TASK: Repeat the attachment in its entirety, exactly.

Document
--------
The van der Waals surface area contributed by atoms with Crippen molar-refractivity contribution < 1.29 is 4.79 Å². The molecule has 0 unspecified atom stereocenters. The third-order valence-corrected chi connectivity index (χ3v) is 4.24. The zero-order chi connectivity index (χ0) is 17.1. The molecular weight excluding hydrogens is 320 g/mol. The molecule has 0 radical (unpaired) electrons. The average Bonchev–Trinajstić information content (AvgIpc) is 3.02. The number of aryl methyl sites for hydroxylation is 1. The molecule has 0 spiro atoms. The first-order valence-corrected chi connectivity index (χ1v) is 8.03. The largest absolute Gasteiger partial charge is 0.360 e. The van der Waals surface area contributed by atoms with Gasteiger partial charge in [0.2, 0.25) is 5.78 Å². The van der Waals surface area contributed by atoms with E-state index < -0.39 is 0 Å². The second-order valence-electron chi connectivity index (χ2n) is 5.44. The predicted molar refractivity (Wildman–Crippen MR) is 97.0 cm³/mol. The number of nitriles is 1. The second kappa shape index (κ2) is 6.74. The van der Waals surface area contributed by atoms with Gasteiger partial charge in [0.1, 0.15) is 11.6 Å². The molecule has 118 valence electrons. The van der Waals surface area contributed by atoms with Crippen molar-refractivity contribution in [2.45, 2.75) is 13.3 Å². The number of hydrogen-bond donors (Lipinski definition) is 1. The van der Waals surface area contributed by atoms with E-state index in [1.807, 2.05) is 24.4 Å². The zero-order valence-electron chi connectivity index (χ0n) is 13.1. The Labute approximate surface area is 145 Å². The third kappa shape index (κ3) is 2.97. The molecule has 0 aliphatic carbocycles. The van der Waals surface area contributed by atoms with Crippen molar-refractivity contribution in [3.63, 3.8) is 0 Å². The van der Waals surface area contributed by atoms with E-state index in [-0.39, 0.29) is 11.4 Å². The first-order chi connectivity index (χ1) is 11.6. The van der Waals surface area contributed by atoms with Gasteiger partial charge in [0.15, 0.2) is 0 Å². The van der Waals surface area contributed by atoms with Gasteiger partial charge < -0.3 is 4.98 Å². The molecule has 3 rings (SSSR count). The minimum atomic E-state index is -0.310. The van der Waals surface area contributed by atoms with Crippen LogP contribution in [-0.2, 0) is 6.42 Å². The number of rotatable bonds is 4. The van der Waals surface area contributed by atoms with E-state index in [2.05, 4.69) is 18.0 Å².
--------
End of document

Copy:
The van der Waals surface area contributed by atoms with Crippen molar-refractivity contribution < 1.29 is 4.79 Å². The molecule has 0 unspecified atom stereocenters. The third-order valence-corrected chi connectivity index (χ3v) is 4.24. The zero-order chi connectivity index (χ0) is 17.1. The molecular weight excluding hydrogens is 320 g/mol. The molecule has 0 radical (unpaired) electrons. The average Bonchev–Trinajstić information content (AvgIpc) is 3.02. The number of aryl methyl sites for hydroxylation is 1. The molecule has 0 spiro atoms. The first-order valence-corrected chi connectivity index (χ1v) is 8.03. The largest absolute Gasteiger partial charge is 0.360 e. The van der Waals surface area contributed by atoms with Gasteiger partial charge in [0.2, 0.25) is 5.78 Å². The van der Waals surface area contributed by atoms with E-state index < -0.39 is 0 Å². The second-order valence-electron chi connectivity index (χ2n) is 5.44. The predicted molar refractivity (Wildman–Crippen MR) is 97.0 cm³/mol. The number of nitriles is 1. The second kappa shape index (κ2) is 6.74. The van der Waals surface area contributed by atoms with Gasteiger partial charge in [0.1, 0.15) is 11.6 Å². The molecule has 118 valence electrons. The van der Waals surface area contributed by atoms with Crippen molar-refractivity contribution in [2.45, 2.75) is 13.3 Å². The number of hydrogen-bond donors (Lipinski definition) is 1. The van der Waals surface area contributed by atoms with E-state index in [1.807, 2.05) is 24.4 Å². The zero-order valence-electron chi connectivity index (χ0n) is 13.1. The Labute approximate surface area is 145 Å². The third kappa shape index (κ3) is 2.97. The molecule has 0 aliphatic carbocycles. The van der Waals surface area contributed by atoms with Crippen molar-refractivity contribution in [3.63, 3.8) is 0 Å². The van der Waals surface area contributed by atoms with E-state index in [-0.39, 0.29) is 11.4 Å². The first-order chi connectivity index (χ1) is 11.6. The van der Waals surface area contributed by atoms with Gasteiger partial charge in [0.15, 0.2) is 0 Å². The van der Waals surface area contributed by atoms with Gasteiger partial charge < -0.3 is 4.98 Å². The molecule has 3 rings (SSSR count). The minimum atomic E-state index is -0.310. The van der Waals surface area contributed by atoms with Crippen LogP contribution in [-0.2, 0) is 6.42 Å². The number of rotatable bonds is 4. The van der Waals surface area contributed by atoms with E-state index in [2.05, 4.69) is 18.0 Å².